In the previous article you saw how to create an interesting harmonization and, at the same time, develop clear bass and harmonic lines by simply inverting chords. But it isn't enough just to invert the chords, you can also play with their structure to open them!
Open and close position chords
To really understand what happened in the previous installment, you need to go back to the notion of inversion mentioned in article 4 of this series. Back then we discussed the different types of inversions there are, as well as the effects they have when you listen to them. But today we'll see that not only can chords be in the root or an inverted position, they can also be in close or open position.
A chord is in open position when it is in the root position or any of its inversions without any additional modifications. In the following example E major is always in close position, regardless of its inversion.
A chord is in open position when the notes above the bass note don't follow the usual order. But they can still be in root position or be inverted, depending on the bass note used.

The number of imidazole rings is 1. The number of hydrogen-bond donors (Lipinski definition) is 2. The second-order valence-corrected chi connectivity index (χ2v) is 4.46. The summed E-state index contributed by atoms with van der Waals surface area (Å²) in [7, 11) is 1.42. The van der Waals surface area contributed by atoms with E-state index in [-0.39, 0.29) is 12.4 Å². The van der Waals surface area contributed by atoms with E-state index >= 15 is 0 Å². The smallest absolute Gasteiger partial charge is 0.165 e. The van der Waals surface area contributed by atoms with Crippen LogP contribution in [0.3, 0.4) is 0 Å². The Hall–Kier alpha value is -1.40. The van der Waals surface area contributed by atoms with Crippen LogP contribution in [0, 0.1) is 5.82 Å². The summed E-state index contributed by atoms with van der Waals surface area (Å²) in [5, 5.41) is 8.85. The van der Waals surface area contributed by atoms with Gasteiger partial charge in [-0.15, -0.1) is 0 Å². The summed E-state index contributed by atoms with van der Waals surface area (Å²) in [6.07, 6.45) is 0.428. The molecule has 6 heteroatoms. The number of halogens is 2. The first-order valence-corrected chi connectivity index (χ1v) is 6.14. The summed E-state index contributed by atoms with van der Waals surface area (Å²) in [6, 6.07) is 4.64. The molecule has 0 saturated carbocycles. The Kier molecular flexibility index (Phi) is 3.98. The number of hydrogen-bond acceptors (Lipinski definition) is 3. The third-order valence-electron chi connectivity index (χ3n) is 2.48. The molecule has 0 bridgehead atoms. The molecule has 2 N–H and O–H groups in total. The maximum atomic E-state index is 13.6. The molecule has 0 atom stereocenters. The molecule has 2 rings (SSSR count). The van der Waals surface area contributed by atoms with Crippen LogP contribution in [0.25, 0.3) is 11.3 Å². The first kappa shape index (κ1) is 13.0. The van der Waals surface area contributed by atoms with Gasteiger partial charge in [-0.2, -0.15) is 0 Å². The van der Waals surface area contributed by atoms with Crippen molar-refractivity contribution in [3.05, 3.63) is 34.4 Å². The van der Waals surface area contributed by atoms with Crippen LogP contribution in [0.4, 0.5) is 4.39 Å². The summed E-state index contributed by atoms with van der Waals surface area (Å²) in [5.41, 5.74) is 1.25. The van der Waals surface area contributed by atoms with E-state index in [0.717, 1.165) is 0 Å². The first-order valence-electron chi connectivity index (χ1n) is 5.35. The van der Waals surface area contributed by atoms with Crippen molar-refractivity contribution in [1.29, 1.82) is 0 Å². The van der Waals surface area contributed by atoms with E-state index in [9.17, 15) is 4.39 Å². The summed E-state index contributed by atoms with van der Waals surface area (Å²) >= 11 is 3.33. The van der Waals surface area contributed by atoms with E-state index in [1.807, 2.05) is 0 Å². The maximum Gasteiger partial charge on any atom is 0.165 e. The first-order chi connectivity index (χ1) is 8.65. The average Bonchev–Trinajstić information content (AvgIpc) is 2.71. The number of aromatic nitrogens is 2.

In the following example you have different open positions for E major, depending on their inversion:
As you can see, an open position can lead to certain notes being repeated twice or even more times, especially in orchestra scores!
Let's take the harmonizing example from the previous article, which results in the following:
1) C major in open root position
2) C#5 in open root position or E#5 in open second inversion
3) 1st inversion of A minor in open position
4) C major in open root position
You need to be careful when you open chords! As you've seen in the previous articles, the motions between chords and the notes that constitute them respond to very precise rules. However, the rules you've seen so far are not the only ones that ought to be heeded. When harmonizing you should consider the pitch of the different voices: you can't do the same with the highs as with the lows!
Hence, you should try to avoid as much as possible thirds or fourths more than an octave and a half below middle C of a piano (the famous C3 in digital workstations), or you might end up with a mush of mids and low-mids; you will need to play an inversion. It is actually not recommended to play an interval smaller than a perfect fifth below this point.
Second intervals sound best above C4 but they can also be used around C3 if you are cautious. You will find them mainly in chord inversions of more than four sounds (seventh or enriched chords) like the ones we saw in article 14.
See you next time to continue discussing voicings!